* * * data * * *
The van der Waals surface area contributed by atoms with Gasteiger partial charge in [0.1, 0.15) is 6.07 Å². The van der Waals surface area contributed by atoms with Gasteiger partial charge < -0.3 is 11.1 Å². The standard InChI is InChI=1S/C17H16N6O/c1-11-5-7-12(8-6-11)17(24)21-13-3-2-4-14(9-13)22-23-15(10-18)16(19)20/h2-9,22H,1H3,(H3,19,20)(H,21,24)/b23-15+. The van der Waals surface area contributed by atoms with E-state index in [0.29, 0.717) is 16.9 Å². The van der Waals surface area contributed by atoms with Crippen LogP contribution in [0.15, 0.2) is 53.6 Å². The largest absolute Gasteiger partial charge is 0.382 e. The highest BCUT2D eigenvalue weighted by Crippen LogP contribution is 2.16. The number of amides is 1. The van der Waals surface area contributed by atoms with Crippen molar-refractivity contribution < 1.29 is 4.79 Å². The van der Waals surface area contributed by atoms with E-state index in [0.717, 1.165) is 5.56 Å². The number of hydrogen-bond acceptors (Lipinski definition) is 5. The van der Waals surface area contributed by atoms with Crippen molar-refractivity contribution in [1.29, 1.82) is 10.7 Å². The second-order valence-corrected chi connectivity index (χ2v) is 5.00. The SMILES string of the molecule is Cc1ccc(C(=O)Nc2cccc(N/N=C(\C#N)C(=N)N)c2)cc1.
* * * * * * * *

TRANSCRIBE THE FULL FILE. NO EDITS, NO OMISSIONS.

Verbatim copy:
The van der Waals surface area contributed by atoms with Gasteiger partial charge in [0.1, 0.15) is 6.07 Å². The van der Waals surface area contributed by atoms with Gasteiger partial charge < -0.3 is 11.1 Å². The standard InChI is InChI=1S/C17H16N6O/c1-11-5-7-12(8-6-11)17(24)21-13-3-2-4-14(9-13)22-23-15(10-18)16(19)20/h2-9,22H,1H3,(H3,19,20)(H,21,24)/b23-15+. The van der Waals surface area contributed by atoms with E-state index in [0.29, 0.717) is 16.9 Å². The van der Waals surface area contributed by atoms with Crippen LogP contribution in [0.15, 0.2) is 53.6 Å². The largest absolute Gasteiger partial charge is 0.382 e. The highest BCUT2D eigenvalue weighted by Crippen LogP contribution is 2.16. The number of amides is 1. The van der Waals surface area contributed by atoms with Crippen molar-refractivity contribution < 1.29 is 4.79 Å². The van der Waals surface area contributed by atoms with E-state index in [0.717, 1.165) is 5.56 Å². The number of hydrogen-bond acceptors (Lipinski definition) is 5. The van der Waals surface area contributed by atoms with Crippen molar-refractivity contribution in [1.29, 1.82) is 10.7 Å². The second-order valence-corrected chi connectivity index (χ2v) is 5.00. The SMILES string of the molecule is Cc1ccc(C(=O)Nc2cccc(N/N=C(\C#N)C(=N)N)c2)cc1.